Molecules A and B of (3) are auto-assembled by N—H···S [N3—H3···S2 = 2.52 Å and N13—H13···S1 = 2.45 Å; symmetry code (1 - x, 1 - y, -z)] inter­actions. This arrangement forms a cyclical system with an R22(8) hydrogen-bonding pattern (Bernstein et al., 1995) (Fig. 4). Furthermore, ππ inter­actions between the imidazole and benzene rings are observed in the dimerization of the compound and extend along [Should this be in?] the ab plane (Fig. 4). The distance between the ring centroids in these inter­actions is 3.64 Å [symmetry code (-x + 1, -y + 1, -z)]. Another similar arrangement propagates in the opposite direction [A plane does not have a direction] of this plane, as shown in Fig. 4. There is an additional inter­molecular C20—H20B···π(imidazole ring) inter­action of 3.03 Å [symmetry code (-x + 1, y + 1/2, -z + 1/2)] which strengthens the crystalline arrangement of (3).

Final sentence to tie the paper together, highlighting the differences between the compounds?

Computing details top

For both compounds, data collection: COLLECT (Nonius, 2000); cell refinement: SCALEPACK (Otwinowski & Minor, 1997); data reduction: DENZO and SCALEPACK (Otwinowski & Minor, 1997); program(s) used to solve structure: SHELXS97 (Sheldrick, 2008); program(s) used to refine structure: SHELXL2014 (Sheldrick, 2015); molecular graphics: XPMA (Zsolnai, 1997); software used to prepare material for publication: SHELXL2014 (Sheldrick, 2015).

Figures top
[Figure 1] Fig. 1. The molecular structure of compound (2), showing the atom-numbering scheme. Displacement ellipsoids are shown at the 30% probability level.
[Figure 2] Fig. 2. The molecular structure of compound (3), showing the atom-numbering scheme. Displacement ellipsoids are shown at the 30% probability level.
[Figure 3] Fig. 3. (a) The spiral arrangement for (2) and (b) the overlap of the helix along the direction of the a axis.
[Figure 4] Fig. 4. (a) The crystal packing diagram of (3), along the direction of the ab plane. (b) A detailed view of the formation of the R22(8) hydrogen-bonding motif and the ππ stacking interactions. [Where is the origin in part (a)?]
(2) 1,3-Bis(trimethylsilyl)-1H-benzimidazole-2(3H)-thione top
Crystal data top
C13H22N2SSi2Dx = 1.131 Mg m3
Mr = 294.56Mo Kα radiation, λ = 0.71073 Å
Orthorhombic, P212121Cell parameters from 600 reflections
a = 10.0302 (3) Åθ = 20–25°
b = 10.6172 (3) ŵ = 0.31 mm1
c = 16.2428 (6) ÅT = 293 K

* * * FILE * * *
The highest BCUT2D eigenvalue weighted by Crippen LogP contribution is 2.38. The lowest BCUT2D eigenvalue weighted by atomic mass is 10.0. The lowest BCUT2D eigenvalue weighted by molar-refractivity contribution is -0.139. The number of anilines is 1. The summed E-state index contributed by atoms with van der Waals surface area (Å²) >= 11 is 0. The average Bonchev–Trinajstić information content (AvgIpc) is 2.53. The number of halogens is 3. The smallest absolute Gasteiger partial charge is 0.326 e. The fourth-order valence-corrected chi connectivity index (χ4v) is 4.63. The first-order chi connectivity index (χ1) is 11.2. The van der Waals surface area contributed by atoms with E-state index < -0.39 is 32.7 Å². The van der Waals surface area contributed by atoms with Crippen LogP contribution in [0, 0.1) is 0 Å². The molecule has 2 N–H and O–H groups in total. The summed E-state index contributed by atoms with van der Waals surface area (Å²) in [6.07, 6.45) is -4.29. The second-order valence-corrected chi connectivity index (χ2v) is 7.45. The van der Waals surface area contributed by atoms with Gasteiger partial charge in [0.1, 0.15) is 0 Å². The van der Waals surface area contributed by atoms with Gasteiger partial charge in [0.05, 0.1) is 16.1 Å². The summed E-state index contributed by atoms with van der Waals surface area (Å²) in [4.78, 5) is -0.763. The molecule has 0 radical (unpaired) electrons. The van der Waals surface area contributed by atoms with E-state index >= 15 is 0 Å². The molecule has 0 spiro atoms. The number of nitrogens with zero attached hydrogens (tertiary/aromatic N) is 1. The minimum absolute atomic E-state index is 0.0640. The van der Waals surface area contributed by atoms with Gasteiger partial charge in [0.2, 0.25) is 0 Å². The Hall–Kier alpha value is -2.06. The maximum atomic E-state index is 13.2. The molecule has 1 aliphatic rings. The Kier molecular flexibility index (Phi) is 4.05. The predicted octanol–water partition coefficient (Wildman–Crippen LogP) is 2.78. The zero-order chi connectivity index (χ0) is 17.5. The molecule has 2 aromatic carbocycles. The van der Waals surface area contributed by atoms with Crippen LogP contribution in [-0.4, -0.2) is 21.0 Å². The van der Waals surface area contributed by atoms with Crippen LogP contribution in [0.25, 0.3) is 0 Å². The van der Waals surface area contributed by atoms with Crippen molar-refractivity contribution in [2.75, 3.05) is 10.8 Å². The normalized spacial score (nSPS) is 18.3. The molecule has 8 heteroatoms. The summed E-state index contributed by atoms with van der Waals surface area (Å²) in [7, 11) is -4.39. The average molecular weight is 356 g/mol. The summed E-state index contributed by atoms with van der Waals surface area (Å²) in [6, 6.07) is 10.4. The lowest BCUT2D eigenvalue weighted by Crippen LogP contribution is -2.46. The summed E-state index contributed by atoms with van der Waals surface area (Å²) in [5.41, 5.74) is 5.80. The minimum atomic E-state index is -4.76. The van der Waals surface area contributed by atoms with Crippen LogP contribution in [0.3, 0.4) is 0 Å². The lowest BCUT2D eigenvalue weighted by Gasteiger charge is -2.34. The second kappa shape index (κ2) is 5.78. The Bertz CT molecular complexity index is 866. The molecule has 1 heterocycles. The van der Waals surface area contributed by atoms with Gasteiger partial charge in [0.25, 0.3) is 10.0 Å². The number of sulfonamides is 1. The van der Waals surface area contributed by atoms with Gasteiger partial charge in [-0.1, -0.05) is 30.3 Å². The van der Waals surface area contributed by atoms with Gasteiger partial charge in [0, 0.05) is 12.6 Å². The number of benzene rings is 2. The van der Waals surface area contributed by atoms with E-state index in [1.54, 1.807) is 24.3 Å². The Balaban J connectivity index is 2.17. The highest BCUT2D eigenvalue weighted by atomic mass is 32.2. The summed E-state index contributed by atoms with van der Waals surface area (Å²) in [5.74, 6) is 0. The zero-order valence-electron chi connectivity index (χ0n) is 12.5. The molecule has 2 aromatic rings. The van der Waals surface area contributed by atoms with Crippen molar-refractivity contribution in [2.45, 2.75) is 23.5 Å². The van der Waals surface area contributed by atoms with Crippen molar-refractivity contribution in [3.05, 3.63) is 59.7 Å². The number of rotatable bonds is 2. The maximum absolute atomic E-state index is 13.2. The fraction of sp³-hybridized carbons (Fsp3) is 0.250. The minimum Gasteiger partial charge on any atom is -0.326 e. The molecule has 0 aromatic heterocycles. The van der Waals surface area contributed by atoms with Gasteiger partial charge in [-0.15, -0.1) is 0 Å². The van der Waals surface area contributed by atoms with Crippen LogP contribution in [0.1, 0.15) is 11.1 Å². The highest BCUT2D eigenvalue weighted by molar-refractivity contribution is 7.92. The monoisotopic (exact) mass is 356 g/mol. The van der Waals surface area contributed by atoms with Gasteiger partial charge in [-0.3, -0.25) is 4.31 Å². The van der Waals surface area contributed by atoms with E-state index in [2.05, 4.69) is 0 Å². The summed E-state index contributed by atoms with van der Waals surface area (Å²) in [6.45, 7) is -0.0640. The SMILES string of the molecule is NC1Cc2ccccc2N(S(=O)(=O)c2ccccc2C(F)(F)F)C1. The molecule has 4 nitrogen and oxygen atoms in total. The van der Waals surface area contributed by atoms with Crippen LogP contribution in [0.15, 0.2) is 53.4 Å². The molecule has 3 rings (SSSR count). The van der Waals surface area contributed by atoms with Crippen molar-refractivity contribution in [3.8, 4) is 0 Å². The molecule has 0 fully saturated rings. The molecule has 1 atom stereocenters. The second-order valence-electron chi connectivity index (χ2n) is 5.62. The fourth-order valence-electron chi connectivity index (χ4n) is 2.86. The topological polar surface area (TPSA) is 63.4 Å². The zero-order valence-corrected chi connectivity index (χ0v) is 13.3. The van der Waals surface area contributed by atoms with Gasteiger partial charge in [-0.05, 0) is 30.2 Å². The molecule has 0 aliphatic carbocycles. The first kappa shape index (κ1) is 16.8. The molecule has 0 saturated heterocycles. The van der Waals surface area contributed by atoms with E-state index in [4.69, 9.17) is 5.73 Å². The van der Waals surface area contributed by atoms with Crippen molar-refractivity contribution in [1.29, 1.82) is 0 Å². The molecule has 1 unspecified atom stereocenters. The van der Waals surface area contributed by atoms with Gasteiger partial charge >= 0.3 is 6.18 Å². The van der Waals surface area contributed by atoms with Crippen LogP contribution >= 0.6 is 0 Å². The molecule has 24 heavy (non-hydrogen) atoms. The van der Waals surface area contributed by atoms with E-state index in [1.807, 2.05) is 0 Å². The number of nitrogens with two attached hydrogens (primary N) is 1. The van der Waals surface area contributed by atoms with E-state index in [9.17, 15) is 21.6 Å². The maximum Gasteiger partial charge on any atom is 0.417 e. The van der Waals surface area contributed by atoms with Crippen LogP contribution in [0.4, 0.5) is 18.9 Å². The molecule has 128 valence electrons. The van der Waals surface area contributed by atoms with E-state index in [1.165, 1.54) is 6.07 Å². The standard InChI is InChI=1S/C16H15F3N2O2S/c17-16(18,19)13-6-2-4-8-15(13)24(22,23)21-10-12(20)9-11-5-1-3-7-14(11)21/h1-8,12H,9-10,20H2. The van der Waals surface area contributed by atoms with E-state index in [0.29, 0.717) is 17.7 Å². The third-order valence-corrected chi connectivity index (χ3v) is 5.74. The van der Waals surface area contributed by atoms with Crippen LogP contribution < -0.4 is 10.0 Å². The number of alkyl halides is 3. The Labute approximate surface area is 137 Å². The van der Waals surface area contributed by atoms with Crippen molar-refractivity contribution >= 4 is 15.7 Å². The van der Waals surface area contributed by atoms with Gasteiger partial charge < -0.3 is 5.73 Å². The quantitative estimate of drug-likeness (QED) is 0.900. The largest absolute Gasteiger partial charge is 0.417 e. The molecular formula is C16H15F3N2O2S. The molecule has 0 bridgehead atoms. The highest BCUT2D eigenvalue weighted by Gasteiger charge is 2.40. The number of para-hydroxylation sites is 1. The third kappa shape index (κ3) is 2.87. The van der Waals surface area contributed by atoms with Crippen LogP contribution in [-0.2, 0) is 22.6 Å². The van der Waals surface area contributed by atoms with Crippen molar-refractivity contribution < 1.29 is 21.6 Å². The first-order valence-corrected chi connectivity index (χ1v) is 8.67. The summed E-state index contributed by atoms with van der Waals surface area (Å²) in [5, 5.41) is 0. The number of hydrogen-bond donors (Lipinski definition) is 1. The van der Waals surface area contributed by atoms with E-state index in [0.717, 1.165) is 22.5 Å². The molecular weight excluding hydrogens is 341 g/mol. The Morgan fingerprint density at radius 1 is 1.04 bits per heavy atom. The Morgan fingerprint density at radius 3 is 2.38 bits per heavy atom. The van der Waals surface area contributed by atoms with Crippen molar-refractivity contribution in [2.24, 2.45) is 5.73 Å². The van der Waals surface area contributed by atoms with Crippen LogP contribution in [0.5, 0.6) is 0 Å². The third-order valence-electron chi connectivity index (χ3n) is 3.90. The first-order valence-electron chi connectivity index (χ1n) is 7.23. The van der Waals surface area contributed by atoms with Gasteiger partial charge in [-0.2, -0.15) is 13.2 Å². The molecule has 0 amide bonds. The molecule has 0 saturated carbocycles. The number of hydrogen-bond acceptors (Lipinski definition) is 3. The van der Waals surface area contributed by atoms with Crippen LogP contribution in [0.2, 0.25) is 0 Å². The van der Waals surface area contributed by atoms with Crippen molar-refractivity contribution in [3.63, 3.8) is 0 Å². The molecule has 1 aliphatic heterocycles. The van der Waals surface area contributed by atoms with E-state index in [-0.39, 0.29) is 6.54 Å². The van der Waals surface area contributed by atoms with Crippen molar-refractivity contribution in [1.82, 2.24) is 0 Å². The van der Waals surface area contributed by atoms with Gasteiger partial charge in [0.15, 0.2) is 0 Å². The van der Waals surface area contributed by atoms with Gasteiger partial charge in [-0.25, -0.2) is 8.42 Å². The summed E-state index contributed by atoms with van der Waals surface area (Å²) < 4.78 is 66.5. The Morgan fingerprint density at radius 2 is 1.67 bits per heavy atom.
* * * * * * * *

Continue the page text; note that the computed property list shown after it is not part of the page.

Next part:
V = 1729.74 (10) Å3Prism, colourless
Z = 40.25 × 0.20 × 0.10 × 0.15 (radius) mm
F(000) = 632
Data collection top
Nonius Kappa CCD area-detector
diffractometer
3889 independent reflections
Radiation source: fine-focus sealed tube2472 reflections with I > 2σ(I)
Graphite monochromatorRint = 0.064
Detector resolution: 3 pixels mm-1θmax = 27.4°, θmin = 3.8°
ω scansh = 1212
Absorption correction: for a sphere
Interpolation using Int. Tables Vol. C (1992) p. 523, Table 6.3.3.3, for values of muR in the range 0–2.5, and Int. Tables Vol. II (1959) p. 302, Table 5.3.6 B, for muR in the range 2.6–10.0. The interpolation procedure of Dwiggins (1975) is used with some modification.
k = 1213
Tmin = 0.861, Tmax = 0.862l = 2020
15678 measured reflections
Refinement top
Refinement on F2H-atom parameters constrained
Least-squares matrix: full w = 1/[σ2(Fo2) + (0.0297P)2 + 0.4977P]
where P = (Fo2 + 2Fc2)/3
R[F2 > 2σ(F2)] = 0.048(Δ/σ)max < 0.001
wR(F2) = 0.104Δρmax = 0.17 e Å3
S = 1.01Δρmin = 0.20 e Å3
3889 reflectionsExtinction correction: SHELXL97 (Sheldrick, 2008), Fc*=kFc[1+0.001xFc2λ3/sin(2θ)]-1/4
164 parametersExtinction coefficient: 0.008 (2)
0 restraintsAbsolute structure: Flack x parameter determined using 838 quotients [(I+)-(I-)]/[(I+)+(I-)] (Parsons et al., 2013)
Hydrogen site location: inferred from neighbouring sitesAbsolute structure parameter: 0.01 (7)
Crystal data top
C13H22N2SSi2V = 1729.74 (10) Å3
Mr = 294.56Z = 4
Orthorhombic, P212121Mo Kα radiation
a = 10.0302 (3) ŵ = 0.31 mm1
b = 10.6172 (3) ÅT = 293 K
c = 16.2428 (6) Å0.25 × 0.20 × 0.10 × 0.15 (radius) mm
Data collection top
Nonius Kappa CCD area-detector
diffractometer
3889 independent reflections
Absorption correction: for a sphere
Interpolation using Int. Tables Vol. C (1992) p. 523, Table 6.3.3.3, for values of muR in the range 0–2.5, and Int. Tables Vol. II (1959) p. 302, Table 5.3.6 B, for muR in the range 2.6–10.0. The interpolation procedure of Dwiggins (1975) is used with some modification.
2472 reflections with I > 2σ(I)
Tmin = 0.861, Tmax = 0.862Rint = 0.064
15678 measured reflections
Refinement top
R[F2 > 2σ(F2)] = 0.048H-atom parameters constrained
wR(F2) = 0.104Δρmax = 0.17 e Å3
S = 1.01Δρmin = 0.20 e Å3
3889 reflectionsAbsolute structure: Flack x parameter determined using 838 quotients [(I+)-(I-)]/[(I+)+(I-)] (Parsons et al., 2013)
164 parametersAbsolute structure parameter: 0.01 (7)
0 restraints
Special details top

Geometry. All e.s.d.'s (except the e.s.d. in the dihedral angle between two l.s. planes) are estimated using the full covariance matrix. The cell e.s.d.'s are taken into account individually in the estimation of e.s.d.'s in distances, angles and torsion angles; correlations between e.s.d.'s in cell parameters are only used when they are defined by crystal symmetry. An approximate (isotropic) treatment of cell e.s.d.'s is used for estimating e.s.d.'s involving l.s. planes.